Navalny Greets Supporters From Prison: ‘Our Friendly Concentration Camp.’

In an Instagram post, the Russian opposition leader says he is well and has not been subject to violence, but described a dystopian existence in the prison camp where he will likely spend the next two years.


By Anton Troianovski

MOSCOW — The Russian opposition leader Aleksei A. Navalny greeted his supporters via Instagram on Monday from the prison where he is likely to spend the next two years, referring to his new confines as “our friendly concentration camp.”

Mr. Navalny, whose whereabouts had been unknown for days, said in a message posted on his Instagram page that he had been transferred to Penal Colony No. 2 in the Vladimir Region east of Moscow. Mr. Navalny had passed the message along to his lawyers, who were able to visit him at the penal colony earlier in the day for the first time.

It was the prison, known for harsh conditions even by Russian standards, where Russian media reported Mr. Navalny had been sent two weeks ago. But it later emerged that Mr. Navalny was dispatched from the Moscow jail where he had been held since January to a different detention center first.

“I must admit that Russia’s prison system managed to surprise me,” Mr. Navalny said in the Instagram post. “I did not imagine that it was possible to set up a real concentration camp 100 kilometers from Moscow.”

Mr. Navalny, the most prominent political opponent of President Vladimir V. Putin, returned to Russia in January after having recovered from a near-deadly poisoning in Siberia last year. He was arrested at passport control, then sentenced to two-and-a-half years in prison for violating parole on a suspended sentence he had received in 2014.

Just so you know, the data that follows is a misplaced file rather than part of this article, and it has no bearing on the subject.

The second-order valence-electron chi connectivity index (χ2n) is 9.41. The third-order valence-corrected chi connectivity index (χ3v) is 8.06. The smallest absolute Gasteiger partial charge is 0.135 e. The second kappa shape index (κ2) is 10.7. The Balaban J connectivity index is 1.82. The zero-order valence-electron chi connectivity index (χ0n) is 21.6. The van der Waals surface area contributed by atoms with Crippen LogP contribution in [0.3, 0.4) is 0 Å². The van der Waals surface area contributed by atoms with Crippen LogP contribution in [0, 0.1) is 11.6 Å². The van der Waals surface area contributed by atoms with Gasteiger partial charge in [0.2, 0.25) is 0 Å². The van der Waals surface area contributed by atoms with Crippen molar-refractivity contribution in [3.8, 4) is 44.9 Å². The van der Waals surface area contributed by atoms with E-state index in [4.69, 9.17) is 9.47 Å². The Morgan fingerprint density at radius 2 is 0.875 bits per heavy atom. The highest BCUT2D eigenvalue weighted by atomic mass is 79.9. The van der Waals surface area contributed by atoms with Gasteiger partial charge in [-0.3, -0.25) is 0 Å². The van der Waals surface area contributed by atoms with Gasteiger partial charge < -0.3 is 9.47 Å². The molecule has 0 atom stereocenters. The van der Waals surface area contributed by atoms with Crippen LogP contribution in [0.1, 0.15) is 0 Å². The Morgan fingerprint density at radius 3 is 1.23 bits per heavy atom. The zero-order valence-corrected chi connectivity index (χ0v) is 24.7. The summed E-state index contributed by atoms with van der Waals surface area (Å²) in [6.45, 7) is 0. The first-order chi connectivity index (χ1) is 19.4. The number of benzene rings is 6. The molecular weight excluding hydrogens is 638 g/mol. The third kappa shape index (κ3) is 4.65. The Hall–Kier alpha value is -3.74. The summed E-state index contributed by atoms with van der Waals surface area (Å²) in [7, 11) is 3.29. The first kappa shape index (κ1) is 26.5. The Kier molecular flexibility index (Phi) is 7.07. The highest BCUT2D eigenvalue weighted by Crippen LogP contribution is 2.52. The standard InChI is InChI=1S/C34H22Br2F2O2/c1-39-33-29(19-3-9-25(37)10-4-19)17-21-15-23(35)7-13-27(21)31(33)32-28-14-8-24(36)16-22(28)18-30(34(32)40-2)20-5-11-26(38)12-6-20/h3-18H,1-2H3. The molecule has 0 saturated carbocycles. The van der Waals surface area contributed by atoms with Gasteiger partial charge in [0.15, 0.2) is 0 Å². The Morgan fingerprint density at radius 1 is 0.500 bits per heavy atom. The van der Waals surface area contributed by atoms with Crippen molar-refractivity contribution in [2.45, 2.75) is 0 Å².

The sentence was widely seen as an attempt by Mr. Putin to silence his loudest domestic critic. The initial wave of nationwide protests prompted by Mr. Navalny’s arrest has now passed, but his political machine remains potent and is preparing to challenge Mr. Putin’s ruling party in the parliamentary elections scheduled to take place in September.

Mr. Navalny appears determined to keep encouraging his supporters from prison via his Instagram account, where he has more than four million followers. He wrote in Monday’s post, which was paired with an old photo, that he had seen “not even a hint” of violence at his new penitentiary home, but that his fellow prisoners appeared to be terrorized by beatings widely reported to have been carried out at Penal Colony No. 2 in the past.

“The methods have now changed and, I’ll be honest, I can’t even remember a place where everyone speaks so politely and, in a way, welcomingly,” Mr. Navalny wrote. “Video cameras are everywhere, everyone is being watched, and a report is written up in response to the slightest violation.”

Even profanity was prohibited, Mr. Navalny wrote. Shockingly for a Russian prison, “this ban is strictly followed.”

The prison, referred to by its Russian initials IK2, has long been known for strict enforcement of rules. Lawyers and former inmates have described a separate, harsher punishment facility within its walls where inmates are not allowed to mingle or even talk among themselves.

The site is typical for Russia’s colony-type prisons that evolved, with a few improvements, from the gulag camps established in the 1930s. Inmates live collectively in groups of several dozen called brigades in low-slung, two-story buildings surrounded by walls and barbed wire.

Discipline is enforced by prisoners in cahoots with the warden, according to former inmates, an arrangement that will allow the prison administration to strictly control Mr. Navalny’s life at all times. Prisoners spend hours standing with their hands clasped behind their backs, looking at their feet, forbidden from making eye contact with the guards, one former inmate, the nationalist politician Dmitri Dyomushkin, told a Moscow radio station recently.

Mr. Navalny, in Monday’s post, said he remained classified as a flight risk, meaning that he was woken up every hour at night by a guard with a camera reporting on his condition.

The constant surveillance, Mr. Navalny wrote, reminded him of a dystopian novel: “I think that someone up high read Orwell’s ‘1984’ and said, ‘Oh, awesome. Let’s do that. Education through dehumanization.’”

But as he has done repeatedly in recent months, Mr. Navalny still sought to radiate optimism. He has used his imprisonment to try to show Russians that they need not fear Mr. Putin, as long as they believe that, sooner or later, their side will prevail.

“If you deal with everything with a sense of humor, you can live with it,” Mr. Navalny wrote. “So, all in all, all is well here.”

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